Wielding ‘Soft Power’
By J. MICHAEL McGRATH, National President
America’s sea services are
demonstrating their collective commitment to the use of “soft
power” every day while building
new relationships and reaffirming
old ties across the globe.
The “Maritime Strategy: A Cooperative Strategy for 21st Century
Seapower,” an unprecedented joint
document unveiled a year ago by
the Navy, Marine Corps and Coast
Guard, emphasized the importance
of soft power in providing maritime
security, disaster relief and humanitarian assistance.
“Soft power elements can help
avoid war, and the benefits of engagement often emerge once war becomes necessary. Soft
power missions do not obviate the need for hard power,”
Navy Secretary Donald C. Winter said during an address
at the Expeditionary Warfare Conference last October in
Panama City, Fla., shortly after the strategy was unveiled.
“We may execute such missions with greater frequency
and with greater eagerness than in the past, but we are
under no illusions regarding their role in the joint fight.”
One great example of soft power in action is Continuing Promise 2008 in Latin America. The goal of the
U.S. Navy, partner militaries, nongovernmental organizations and support groups is to forge lasting relationships with nations that can be called upon should a
regional situation arise that requires cooperative action.
Medical and public health teams from the amphibious assault ship USS Boxer, alongside local medical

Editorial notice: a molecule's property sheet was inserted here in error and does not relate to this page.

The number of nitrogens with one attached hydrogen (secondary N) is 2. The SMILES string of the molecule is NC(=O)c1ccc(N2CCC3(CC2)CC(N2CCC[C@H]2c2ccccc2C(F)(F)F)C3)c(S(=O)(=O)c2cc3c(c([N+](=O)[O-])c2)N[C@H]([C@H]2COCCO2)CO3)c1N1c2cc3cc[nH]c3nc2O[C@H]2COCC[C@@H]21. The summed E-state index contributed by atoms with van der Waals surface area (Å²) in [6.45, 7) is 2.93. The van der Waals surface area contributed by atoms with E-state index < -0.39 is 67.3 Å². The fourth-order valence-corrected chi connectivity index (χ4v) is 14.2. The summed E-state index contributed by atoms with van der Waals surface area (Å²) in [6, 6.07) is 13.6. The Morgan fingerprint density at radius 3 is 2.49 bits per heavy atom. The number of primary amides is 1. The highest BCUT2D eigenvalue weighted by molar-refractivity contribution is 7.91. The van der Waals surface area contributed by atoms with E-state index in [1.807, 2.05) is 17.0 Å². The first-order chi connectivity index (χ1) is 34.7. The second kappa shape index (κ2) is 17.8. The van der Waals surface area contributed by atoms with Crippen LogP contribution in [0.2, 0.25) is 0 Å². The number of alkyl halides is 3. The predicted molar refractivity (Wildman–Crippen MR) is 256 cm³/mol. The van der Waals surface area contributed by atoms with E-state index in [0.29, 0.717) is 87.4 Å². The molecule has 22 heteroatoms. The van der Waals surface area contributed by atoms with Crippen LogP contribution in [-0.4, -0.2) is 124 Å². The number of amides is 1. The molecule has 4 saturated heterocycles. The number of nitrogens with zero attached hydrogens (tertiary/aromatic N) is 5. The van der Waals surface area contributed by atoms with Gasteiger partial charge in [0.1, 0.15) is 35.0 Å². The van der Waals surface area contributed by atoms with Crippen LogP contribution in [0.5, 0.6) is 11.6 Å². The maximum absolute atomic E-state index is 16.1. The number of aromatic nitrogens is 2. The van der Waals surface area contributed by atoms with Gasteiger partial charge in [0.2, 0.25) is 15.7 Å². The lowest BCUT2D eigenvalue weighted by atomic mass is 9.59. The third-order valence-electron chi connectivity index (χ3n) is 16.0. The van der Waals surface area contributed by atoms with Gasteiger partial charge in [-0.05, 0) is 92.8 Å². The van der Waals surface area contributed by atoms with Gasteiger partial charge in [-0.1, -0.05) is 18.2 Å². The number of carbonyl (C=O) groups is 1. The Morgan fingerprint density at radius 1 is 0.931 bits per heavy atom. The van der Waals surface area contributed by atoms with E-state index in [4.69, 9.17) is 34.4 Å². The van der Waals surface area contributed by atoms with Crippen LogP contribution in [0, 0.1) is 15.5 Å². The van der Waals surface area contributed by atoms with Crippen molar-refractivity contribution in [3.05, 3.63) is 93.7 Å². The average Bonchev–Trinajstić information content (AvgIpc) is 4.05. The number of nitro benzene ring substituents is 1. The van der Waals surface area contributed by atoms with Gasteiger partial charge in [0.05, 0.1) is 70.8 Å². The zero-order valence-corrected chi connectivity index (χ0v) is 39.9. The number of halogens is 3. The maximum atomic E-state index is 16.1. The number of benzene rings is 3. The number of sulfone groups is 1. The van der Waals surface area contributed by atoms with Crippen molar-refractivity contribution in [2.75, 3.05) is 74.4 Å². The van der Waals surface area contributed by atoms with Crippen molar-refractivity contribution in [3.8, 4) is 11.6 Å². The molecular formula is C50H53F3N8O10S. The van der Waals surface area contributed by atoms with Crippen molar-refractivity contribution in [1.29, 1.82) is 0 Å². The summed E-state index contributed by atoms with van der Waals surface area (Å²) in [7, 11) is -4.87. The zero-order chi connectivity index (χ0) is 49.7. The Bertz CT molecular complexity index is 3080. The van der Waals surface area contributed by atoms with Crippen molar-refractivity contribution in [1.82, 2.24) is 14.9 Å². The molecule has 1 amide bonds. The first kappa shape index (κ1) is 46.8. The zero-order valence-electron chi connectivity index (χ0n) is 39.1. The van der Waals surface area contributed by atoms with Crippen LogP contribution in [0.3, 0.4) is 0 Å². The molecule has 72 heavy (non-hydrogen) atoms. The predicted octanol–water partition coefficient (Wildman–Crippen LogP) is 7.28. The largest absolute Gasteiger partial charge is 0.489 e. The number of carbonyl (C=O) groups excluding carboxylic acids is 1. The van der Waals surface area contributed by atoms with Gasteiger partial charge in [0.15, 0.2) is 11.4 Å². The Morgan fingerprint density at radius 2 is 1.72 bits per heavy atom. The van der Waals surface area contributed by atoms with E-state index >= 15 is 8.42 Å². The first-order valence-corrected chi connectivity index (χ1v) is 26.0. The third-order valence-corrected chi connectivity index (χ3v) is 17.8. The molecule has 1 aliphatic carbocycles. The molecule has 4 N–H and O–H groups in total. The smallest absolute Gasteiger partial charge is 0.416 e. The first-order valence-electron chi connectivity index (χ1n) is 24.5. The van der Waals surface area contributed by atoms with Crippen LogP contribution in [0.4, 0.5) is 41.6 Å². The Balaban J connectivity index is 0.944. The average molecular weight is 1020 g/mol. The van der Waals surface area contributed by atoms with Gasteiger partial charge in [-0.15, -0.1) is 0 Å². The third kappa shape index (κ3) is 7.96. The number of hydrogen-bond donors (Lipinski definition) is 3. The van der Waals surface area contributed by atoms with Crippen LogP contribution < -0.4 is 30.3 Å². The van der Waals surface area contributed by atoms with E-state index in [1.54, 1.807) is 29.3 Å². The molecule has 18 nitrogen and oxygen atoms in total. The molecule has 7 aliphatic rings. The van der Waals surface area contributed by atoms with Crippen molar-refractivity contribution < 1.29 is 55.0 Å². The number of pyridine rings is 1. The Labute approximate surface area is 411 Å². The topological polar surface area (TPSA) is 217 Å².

professionals, treated tens of thousands of patients in
Peru in June. Seabees and construction battalions completed renovation projects at two schools.
Teams aboard the amphibious assault ship USS
Kearsarge are extending that same mission — that same
message of hope and goodwill — to six nations in Latin
America. It began with Nicaragua on Aug. 14.
Having a persistent presence in this strategically
important region proved its worth in early September
when several dangerous storms roared by Haiti.
Kearsarge had taken Continuing Promise to Colombia
when U.S. Fourth Fleet diverted it to Haiti, which took a
pounding from tropical storms Gustav and Hanna, then
Hurricane Ike. The ship arrived Sept.
8 with support that included movement of cargo, helicopters and landing craft used to deliver supplies.
The Coast Guard, too, responded
with relief after Hanna, transporting
supplies to residents in Gonaives,
Haiti. With helicopters from Coast
Guard Air Station Clearwater, Fla.,
the service transported enough supplies — including food, water, medical and hygiene kits, and shelter
items — for about 2,000 people. The
service, whose multimission mandate includes maritime safety and
humanitarian assistance, continued
to monitor the situation as Ike
moved in, ready to lend whatever assistance was necessary.
The Marine Corps also recognizes the vital role of
soft power in our national security strategy. In the
“Marine Corps Vision & Strategy 2025,” issued in June,
Commandant Gen. James T. Conway says Marines
must be able to transition “seamlessly between fighting,
training, advising and assisting.”
Training, advising and assisting is exactly what the
Corps did during its participation in Exercise Balikatan
2008 in the Philippines. During this 24th annual bilateral
exercise, held Feb. 18-March 3, Philippine and U.S. forces
focused on training to provide relief and assistance in the
event of a natural disaster or public emergency. During the
event, Marines and Sailors of the 31st Marine Expeditionary Unit also built classrooms, provided medical and
dental assistance and offered engineering expertise.
These operations and exercises hone the skills needed to wield soft power to great effect. But one short
visit every few years does not a relationship make. Our
sea services are sowing the seeds of relationships that
must be nurtured over time. As Adm. Gary Roughead,
chief of naval operations, has said, “You can’t be there
if you’re not there.”